We live in a day and age where you really don’t need to leave the comforts of home and venture out into the big scary world. More and more people are working from home, doing on-line shopping delivered straight to their front door, avoiding the theatres and streaming their movies. Doctors are even able to do check ups via new and improving technology. People pass on the big crowds of sporting events to stay home and watch the game on the television because of the better view and they have the comforts of home.
Though I enjoy many of the above benefits, I was recently reminded once again that nothing beats live. A couple months ago I went and seen one of my favorite groups, Rush, with my oldest son. I have listened to Rush pretty much all my life but I enjoyed them most when I seen them live. The energy and the atmosphere bring the experience to a whole new level. As my son was growing up we also enjoyed local music in small intimate venues live. The personal touch and the background stories about the songs helped transform the music into something you just can’t get from a recording.
More recently I spent three weeks in the presence of my co-workers and people whom I consider friends. We are a virtual company and though we see each other in gotomeeting chat rooms, we seldom get to spend time face to face. When the meeting is over we switch off the camera and continue to work void of one another’s energy and enthusiasm. The three weeks was spent not only live and in person but the majority was divided amongst spending time at their homes and with their families. Some of the best working discussions took place while we relaxed and played. Locations like the hot tub, the local swimming pool, driving to a eat and the golf course sparked deep and sometimes personal discussions. These discussions not only moved the work needle but also built stronger bonds of friendship.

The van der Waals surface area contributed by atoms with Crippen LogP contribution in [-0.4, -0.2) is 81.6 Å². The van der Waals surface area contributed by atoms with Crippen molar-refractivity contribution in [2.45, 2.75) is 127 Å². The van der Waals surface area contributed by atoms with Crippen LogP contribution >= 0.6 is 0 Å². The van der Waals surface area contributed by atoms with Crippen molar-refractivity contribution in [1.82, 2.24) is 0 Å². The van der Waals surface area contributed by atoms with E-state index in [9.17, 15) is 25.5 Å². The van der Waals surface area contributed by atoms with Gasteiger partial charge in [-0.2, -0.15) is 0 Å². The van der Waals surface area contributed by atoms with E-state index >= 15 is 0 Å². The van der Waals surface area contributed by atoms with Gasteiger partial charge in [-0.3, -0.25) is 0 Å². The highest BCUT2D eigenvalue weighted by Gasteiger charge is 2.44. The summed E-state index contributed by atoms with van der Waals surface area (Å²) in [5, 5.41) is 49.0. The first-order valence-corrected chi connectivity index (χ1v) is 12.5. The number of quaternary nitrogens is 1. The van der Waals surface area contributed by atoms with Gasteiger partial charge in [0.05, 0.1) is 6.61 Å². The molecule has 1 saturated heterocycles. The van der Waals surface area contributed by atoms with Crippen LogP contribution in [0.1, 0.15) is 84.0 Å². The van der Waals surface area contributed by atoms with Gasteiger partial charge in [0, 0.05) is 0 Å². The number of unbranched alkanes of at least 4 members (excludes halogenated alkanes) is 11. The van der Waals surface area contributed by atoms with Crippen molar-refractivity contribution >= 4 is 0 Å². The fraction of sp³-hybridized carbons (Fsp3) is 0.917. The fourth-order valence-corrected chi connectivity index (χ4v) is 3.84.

Even jobs where people have to go away from home, tend to be alone. We place people in their 40 hour a week cubicle. We divide up the patient list and concur alone. Though there are are others around we only acknowledge them when needed. In the Mandt System we spend a lot of time talking about our interactions with fellow staff members. The do’s and don’t of communication. We focus on how we go about building healthy relationships. Most of the discussions in the trainings involve in the classroom, in the group home, and on the unit. The daily “norms” of the working environments. Though the interactions are “live” they often are scripted by organization norms. They are encumbered by organization time constraints. Our interactions become robotic. My challenge to you is get away from the normal environment whenever possible to work on relationship building. Simple things like a walk around a park, grabbing a coffee after work, some time on the golf course, or if modesty allows, a soak in a hot tub. These interactions bring life to our relationships…and nothing beats live!
Tim Geels – Senior Vice President of Organizational Development